```N    Original    Faster   Non-pure

4       0.035     0.034      0.035
5       0.045     0.036      0.036
6       0.769     0.041      0.038
7       4.833     0.042      0.038
8                 0.082      0.049
9                 0.072      0.044
10                 0.113      0.056
11                 3.504      0.051
12                            0.096
13                            0.071
14                            0.577
15                            0.467
16                            3.864
17                            2.289
18                           19.630
19                            1.324
20                          117.227

I'm curious - have you had a chance to look at why the speeds actually improve when going from 8 to 9 for both Faster and Non-pure and from 10-11 for Non-pure, but slows down 30x for Faster? And, what's with 17, 18, and 19 when it's 2.289 -> 19.630 -> 1.324??

------
We are the carpenters and bricklayers of the Information Age.

The idea is a little like C++ templates, except not quite so brain-meltingly complicated. -- TheDamian, Exegesis 6

Please remember that I'm crufty and crochety. All opinions are purely mine and all code is untested, unless otherwise specified.

Replies are listed 'Best First'.
Re: The N-queens problem using pure regexes
by Abigail-II (Bishop) on Oct 11, 2003 at 01:34 UTC
It has to do with how many positions are rejected before a suitable one is found. The solutions found for n = 8 and n = 9 are:
```[a8 b4 c1 d3 e6 f2 g7 h5]
[a9 b7 c4 d2 e8 f6 g1 h3 i5]
As you can see, for n = 8, it never has to backtrack for the first queen (a8 is choosen), but for the seconde queen, b8, b7, b6, and b5 need to be rejected. b8 and b7 will be rejected right away (as they are attacked by a8), but for b6 and b5 to be rejected, lots of other queens will be have to be placed. For n = 9, no backtracking for the first queen is needed, and for the second queen, the positions b9 and b8 are rejected immediately. It's only the third queen were there's some real backtracking going on - c9, c8, c7, and c6 are rejected immediately, and only for c5 more queens will be tried before rejecting it.

The timings for 'faster' with n >= 10 cannot be trusted, as the program contained a bug for n >= 10 (see elsewhere in this thread - the bug is now fixed). Here's a new table (done on a different computer, and recording user times, not wall clock time), with the fixed programs:

```  N       Original         Faster       Non-Pure
4           0.06           0.05           0.04
5           0.07           0.04           0.05
6           1.57           0.07           0.05
7           9.29           0.06           0.05
8                          0.23           0.06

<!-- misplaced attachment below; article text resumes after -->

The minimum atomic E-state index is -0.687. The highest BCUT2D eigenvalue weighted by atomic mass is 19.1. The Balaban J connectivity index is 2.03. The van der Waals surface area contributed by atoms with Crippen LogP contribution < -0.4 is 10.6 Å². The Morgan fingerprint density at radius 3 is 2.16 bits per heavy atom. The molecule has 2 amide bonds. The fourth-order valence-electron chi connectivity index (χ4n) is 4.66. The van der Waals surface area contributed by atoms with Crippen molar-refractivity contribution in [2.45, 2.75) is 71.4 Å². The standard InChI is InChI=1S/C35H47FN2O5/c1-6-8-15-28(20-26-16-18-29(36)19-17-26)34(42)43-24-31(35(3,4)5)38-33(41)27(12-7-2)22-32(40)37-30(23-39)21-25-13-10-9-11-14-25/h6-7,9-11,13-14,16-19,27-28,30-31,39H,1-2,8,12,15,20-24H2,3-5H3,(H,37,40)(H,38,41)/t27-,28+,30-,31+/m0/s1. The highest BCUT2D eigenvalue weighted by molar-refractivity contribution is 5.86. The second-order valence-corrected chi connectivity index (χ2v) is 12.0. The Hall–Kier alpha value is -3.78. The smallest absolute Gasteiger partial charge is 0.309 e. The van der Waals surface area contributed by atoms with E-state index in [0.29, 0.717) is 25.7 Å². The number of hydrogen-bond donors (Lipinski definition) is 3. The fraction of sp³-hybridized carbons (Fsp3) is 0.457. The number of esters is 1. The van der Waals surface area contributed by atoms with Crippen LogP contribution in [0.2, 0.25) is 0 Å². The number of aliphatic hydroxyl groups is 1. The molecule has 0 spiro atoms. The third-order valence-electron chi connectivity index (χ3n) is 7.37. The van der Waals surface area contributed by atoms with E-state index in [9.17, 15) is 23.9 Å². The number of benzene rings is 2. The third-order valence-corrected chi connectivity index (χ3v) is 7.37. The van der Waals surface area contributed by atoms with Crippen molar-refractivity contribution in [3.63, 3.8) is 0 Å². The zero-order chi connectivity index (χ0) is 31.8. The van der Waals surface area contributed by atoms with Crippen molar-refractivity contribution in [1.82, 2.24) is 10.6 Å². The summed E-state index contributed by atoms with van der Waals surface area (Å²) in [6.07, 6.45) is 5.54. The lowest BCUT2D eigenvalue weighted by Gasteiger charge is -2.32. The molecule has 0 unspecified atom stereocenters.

9                          0.16           0.06
10                          0.50           0.07
11                          0.41           0.07
12                          2.64           0.14
13                          1.58           0.10
14                         37.23           0.82
15                         35.45           0.70
16                                         5.45
17                                         3.18
18                                        27.17
19                                         1.89
20

And, in case you are interested, the code that generated the table:

```#!/usr/bin/perl

use strict;
use warnings;
no warnings qw /syntax/;

\$| = 1;

my \$width    =  15;
my \$time_out = 120;

my @cmds = ("./queens2 -n ",
"./queens3 -n ",
"./queens1 -f -n ");
my \$nr_of_commands = @cmds;

my \$N = 4;
print "  N";
printf "%\${width}s" => \$_ for qw /Original Faster Non-Pure/;
print "\n";
while (\$nr_of_commands) {
printf "%3d" => \$N;
foreach my \$cmd (@cmds) {
unless (defined \$cmd) {
print " " x \$width;
next;
}
local \$SIG {ALRM} = sub {die "Time out!"};
alarm (\$time_out);
eval {
my \$time = (`/usr/bin/time -f "%U" \$cmd \$N 2>&1`) [-1];
alarm (0);
chomp \$time;
printf "%\$width.2f" => \$time;
};
if (\$@ && \$@ =~ /Time out/) {
undef \$cmd;
\$nr_of_commands --;
print " " x \$width;
}
}
print "\n";
\$N ++;
}

Home work question: the code above is lacking something vital. What is it not doing what it should do?

Abigail

Home work question: the code above is lacking something vital. What is it not doing what it should do?

Not clearing \$@ ?

Examine what is said, not who speaks.
"Efficiency is intelligent laziness." -David Dunham
"Think for yourself!" - Abigail

Clearing \$@ isn't necessary. \$@ is guaranteed to be a "null string" (sic) if there's no error in an eval block or string.

But it has to do something with the eval.

Abigail

Re: Re: Re: The N-queens problem using pure regexes
by benizi (Hermit) on Oct 10, 2003 at 19:58 UTC

For any odd N odd N not divisible by 3: \$a_solution = [ map { chr(ord('a') + \$_ - 1).(((2 * \$_) - 1) % \$N); } (1..\$N) ]

(e.g., for \$N = 11: [ a1, b3, c5, d7, e9, f11, g2, h4, i6, j8, k10 ])

This is equivalent to starting in the bottom-left corner of the board and moving right one square and up two squares (wrapping when you hit the edge) N-1 times.

If the regex picks the first space not-already-capturable in each column (From brief inspection, it appears to do so -- It finds an equivalent solution for odd-N), this is the first solution it will find. In the even-N case, this process will not leave any not-already-capturable squares in the last column on the first pass, so it must then backtrack.

Update: Whoa there, Ben. I spoke way too soon. The above solution only applies when N is odd AND not divisible by 3. (So, for N = (1,5) mod 6)

More update: I was wrong about most of the analysis, too. This won't be the first solution found.